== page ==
% | $
Quotes you view appear here for quick access.

Syntroleum Anonim Ortaklık Message Board

  • aniluh aniluh May 22, 1999 8:54 PM Flag

    low pollution fuels

    Just an interesting observation--on the local tv
    news they showed how specially treated vegetable oil,
    yes vegetable oil, was being used as motor oil in
    some city's public transportation vehicles. The
    special process adds three to four cents per gallon? I
    accidentally caught the brief news blurb but I know they are
    already using it, so far with success. Perhaps someone
    else caught this story and can provide more details?

    SortNewest  |  Oldest  |  Most Replied Expand all replies
    • fanatics the Bureau of Strategic Planning has map
      pin located every blowhole capable of jetting over 10
      ft3/min with intent to nationalize during next asteroid
      threat..will pump in extra air and ignite�all blowholes on
      selected longitudinal quadrant�with
      intent of altering
      earth�s path as required�.so forget alchemy of gas to
      liquid�keep you eyes to the heavens and invest in cruise
      lines,gambling and internet stocks

    • Solidaxel--your question on the patent issue is
      more timely than ever. May we presume that Chevron
      looked over the Syntroleum process and patents before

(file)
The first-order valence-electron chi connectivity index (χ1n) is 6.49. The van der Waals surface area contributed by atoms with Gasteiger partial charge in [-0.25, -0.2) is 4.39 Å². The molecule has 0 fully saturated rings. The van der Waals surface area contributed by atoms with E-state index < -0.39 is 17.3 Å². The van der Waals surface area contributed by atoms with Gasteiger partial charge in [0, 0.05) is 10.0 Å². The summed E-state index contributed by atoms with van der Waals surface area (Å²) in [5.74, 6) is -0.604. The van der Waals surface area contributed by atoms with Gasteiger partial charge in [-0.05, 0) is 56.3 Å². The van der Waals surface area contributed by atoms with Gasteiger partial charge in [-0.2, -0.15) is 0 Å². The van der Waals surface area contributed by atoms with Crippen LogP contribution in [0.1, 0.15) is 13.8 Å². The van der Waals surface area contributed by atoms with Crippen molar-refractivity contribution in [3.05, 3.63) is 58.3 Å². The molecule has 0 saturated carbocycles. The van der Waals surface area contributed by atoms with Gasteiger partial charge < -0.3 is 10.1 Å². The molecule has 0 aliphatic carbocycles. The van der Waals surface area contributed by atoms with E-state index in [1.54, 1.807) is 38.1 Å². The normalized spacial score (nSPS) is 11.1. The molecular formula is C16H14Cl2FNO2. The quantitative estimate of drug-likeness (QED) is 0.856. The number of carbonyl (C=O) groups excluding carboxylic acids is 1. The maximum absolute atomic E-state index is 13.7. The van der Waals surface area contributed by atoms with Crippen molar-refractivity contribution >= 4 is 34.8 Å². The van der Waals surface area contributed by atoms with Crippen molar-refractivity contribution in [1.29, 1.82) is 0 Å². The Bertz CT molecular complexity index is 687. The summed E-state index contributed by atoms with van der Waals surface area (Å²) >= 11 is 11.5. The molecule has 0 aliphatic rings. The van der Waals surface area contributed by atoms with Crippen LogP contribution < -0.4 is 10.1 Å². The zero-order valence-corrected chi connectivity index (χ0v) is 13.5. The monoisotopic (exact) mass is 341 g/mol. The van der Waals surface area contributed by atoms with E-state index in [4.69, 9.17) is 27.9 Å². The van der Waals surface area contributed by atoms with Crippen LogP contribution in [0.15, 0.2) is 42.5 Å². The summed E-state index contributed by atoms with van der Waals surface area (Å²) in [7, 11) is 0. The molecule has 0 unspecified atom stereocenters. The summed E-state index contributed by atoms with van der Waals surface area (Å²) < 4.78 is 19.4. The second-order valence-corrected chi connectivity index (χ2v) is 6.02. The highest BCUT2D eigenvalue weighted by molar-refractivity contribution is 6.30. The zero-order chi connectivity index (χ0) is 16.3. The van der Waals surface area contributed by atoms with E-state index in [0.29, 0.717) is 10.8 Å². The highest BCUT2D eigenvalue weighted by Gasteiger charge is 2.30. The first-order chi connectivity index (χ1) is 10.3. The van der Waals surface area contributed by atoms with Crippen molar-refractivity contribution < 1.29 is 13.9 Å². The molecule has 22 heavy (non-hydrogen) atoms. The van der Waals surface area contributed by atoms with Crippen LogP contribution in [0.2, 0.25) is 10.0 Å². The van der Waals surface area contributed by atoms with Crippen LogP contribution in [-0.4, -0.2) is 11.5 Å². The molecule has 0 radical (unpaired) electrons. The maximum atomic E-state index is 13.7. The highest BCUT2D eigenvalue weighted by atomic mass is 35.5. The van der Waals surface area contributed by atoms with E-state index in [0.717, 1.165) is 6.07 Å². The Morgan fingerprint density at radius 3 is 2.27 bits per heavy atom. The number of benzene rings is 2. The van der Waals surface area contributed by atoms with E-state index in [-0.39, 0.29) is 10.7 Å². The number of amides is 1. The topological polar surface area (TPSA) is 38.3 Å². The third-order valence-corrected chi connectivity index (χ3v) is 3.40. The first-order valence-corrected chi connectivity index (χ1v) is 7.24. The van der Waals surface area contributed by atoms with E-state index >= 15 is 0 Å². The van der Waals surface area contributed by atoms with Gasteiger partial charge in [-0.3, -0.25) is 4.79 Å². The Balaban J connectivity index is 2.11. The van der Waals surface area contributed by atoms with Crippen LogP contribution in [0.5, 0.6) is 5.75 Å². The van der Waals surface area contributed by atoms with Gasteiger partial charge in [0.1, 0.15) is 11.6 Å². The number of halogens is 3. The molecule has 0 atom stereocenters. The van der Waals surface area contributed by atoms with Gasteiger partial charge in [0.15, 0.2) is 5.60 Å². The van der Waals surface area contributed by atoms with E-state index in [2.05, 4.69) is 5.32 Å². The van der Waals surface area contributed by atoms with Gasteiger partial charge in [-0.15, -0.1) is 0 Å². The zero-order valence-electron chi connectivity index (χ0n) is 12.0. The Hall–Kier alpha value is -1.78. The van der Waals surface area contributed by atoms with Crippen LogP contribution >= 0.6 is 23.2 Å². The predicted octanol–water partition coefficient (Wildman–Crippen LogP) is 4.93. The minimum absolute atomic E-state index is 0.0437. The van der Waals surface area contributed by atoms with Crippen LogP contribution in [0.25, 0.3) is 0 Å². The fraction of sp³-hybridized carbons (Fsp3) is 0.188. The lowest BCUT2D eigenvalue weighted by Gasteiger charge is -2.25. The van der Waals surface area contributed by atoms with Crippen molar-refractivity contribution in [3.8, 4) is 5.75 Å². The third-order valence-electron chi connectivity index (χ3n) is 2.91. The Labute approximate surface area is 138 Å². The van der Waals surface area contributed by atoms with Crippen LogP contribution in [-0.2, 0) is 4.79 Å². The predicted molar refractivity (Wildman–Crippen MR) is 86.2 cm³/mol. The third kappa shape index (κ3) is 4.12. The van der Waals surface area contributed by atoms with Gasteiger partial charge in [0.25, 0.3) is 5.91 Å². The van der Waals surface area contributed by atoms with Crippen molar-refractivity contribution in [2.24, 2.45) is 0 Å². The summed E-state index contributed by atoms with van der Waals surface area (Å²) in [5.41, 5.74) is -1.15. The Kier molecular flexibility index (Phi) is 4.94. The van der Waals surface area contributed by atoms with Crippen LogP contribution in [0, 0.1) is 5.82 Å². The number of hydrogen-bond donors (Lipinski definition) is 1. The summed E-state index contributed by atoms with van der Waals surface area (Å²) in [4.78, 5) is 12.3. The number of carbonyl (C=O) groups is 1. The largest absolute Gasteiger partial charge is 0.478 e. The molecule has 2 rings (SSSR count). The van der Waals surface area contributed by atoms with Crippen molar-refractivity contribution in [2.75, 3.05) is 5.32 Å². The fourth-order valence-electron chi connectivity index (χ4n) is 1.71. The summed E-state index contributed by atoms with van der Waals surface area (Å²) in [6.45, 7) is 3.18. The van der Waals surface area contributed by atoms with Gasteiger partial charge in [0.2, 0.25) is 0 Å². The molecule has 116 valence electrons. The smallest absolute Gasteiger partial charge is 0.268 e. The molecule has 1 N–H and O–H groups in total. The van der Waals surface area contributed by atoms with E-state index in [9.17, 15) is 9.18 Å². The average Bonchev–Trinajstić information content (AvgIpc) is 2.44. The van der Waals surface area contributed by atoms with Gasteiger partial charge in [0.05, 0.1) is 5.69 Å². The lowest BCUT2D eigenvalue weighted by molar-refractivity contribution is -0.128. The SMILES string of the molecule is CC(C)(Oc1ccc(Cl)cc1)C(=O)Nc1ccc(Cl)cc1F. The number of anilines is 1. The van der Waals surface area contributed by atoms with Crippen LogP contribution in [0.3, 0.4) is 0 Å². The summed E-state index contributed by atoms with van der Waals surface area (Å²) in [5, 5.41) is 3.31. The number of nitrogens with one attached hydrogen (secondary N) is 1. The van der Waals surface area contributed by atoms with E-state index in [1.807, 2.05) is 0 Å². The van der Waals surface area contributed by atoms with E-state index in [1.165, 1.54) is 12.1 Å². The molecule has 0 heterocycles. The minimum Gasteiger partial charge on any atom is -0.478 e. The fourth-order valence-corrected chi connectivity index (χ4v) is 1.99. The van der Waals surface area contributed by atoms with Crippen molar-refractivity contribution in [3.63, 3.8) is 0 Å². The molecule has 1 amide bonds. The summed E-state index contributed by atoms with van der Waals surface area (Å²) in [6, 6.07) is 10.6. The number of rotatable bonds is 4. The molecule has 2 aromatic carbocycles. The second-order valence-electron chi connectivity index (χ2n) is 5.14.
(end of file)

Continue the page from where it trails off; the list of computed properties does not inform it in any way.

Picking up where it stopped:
they chose Sasol? Looking on the positive side, if the
      Agees agreed to a buyout by a large oil company like
      Exxon that has extensive cobalt catalyst patents, could
      the combination be synergistic? Couldn't Exxon then
      agressively sell their their GTL technology to others and
      easily pay for the cost of a Syntroleum buyout many
      times over? One could see this combination as a win win

    • my understanding is that the risks with Exxon
      depend a lot on reactor type. I think Sasol's slurry
      reactor is the bubble column type (I haven't gone back to
      check their web page on this yet), which might be
      sufficiently different from the reactor types used by Exxon to
      give some comfort.

      How much exposure do you
      think SYNM faces on the Exxon patent issue? Presumably,
      ARCO would be highly sensitive to this and presumably
      they did their due diligence and got comfortable, at
      least with the reactor type they are currently testing
      at Cherry Point. Any thoughts?

    • Thanks for the information, solidaxel. This still
      begs the question, however, of Sasol's possible
      infringement upon Exxon's cobalt catalyst systems and how
      their FT is able to make usable gasoline at all. I'm
      almost certain that if Sasol had a cobalt slurry reactor
      up and running somewhere they'd be hearing from